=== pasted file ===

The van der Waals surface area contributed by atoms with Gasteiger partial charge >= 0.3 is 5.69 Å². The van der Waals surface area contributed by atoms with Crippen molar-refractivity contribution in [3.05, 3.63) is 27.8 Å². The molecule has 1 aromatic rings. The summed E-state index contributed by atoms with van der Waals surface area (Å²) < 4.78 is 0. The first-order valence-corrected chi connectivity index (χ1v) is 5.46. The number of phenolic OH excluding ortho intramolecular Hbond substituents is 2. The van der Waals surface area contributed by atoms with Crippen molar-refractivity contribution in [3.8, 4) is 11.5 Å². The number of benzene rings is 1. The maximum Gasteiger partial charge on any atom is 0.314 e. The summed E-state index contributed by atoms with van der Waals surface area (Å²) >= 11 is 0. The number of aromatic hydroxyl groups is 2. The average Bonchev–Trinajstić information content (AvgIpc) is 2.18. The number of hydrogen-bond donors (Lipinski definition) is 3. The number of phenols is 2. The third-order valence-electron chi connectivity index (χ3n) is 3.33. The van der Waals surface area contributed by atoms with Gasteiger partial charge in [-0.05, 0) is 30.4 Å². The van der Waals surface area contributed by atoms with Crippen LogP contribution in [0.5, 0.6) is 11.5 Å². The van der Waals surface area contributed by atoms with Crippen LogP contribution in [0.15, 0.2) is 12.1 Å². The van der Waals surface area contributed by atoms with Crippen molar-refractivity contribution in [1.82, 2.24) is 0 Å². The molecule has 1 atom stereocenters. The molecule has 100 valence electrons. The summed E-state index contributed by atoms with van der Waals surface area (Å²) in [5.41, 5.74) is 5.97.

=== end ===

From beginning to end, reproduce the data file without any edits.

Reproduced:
The van der Waals surface area contributed by atoms with Gasteiger partial charge >= 0.3 is 5.69 Å². The van der Waals surface area contributed by atoms with Crippen molar-refractivity contribution in [3.05, 3.63) is 27.8 Å². The molecule has 1 aromatic rings. The summed E-state index contributed by atoms with van der Waals surface area (Å²) < 4.78 is 0. The first-order valence-corrected chi connectivity index (χ1v) is 5.46. The number of phenolic OH excluding ortho intramolecular Hbond substituents is 2. The van der Waals surface area contributed by atoms with Crippen molar-refractivity contribution in [3.8, 4) is 11.5 Å². The number of benzene rings is 1. The maximum Gasteiger partial charge on any atom is 0.314 e. The summed E-state index contributed by atoms with van der Waals surface area (Å²) >= 11 is 0. The number of aromatic hydroxyl groups is 2. The average Bonchev–Trinajstić information content (AvgIpc) is 2.18. The number of hydrogen-bond donors (Lipinski definition) is 3. The number of phenols is 2. The third-order valence-electron chi connectivity index (χ3n) is 3.33. The van der Waals surface area contributed by atoms with Gasteiger partial charge in [-0.05, 0) is 30.4 Å². The van der Waals surface area contributed by atoms with Crippen LogP contribution in [0.5, 0.6) is 11.5 Å². The van der Waals surface area contributed by atoms with Crippen LogP contribution in [0.15, 0.2) is 12.1 Å². The van der Waals surface area contributed by atoms with Crippen molar-refractivity contribution in [1.82, 2.24) is 0 Å². The molecule has 1 atom stereocenters. The molecule has 100 valence electrons. The summed E-state index contributed by atoms with van der Waals surface area (Å²) in [5.41, 5.74) is 5.97.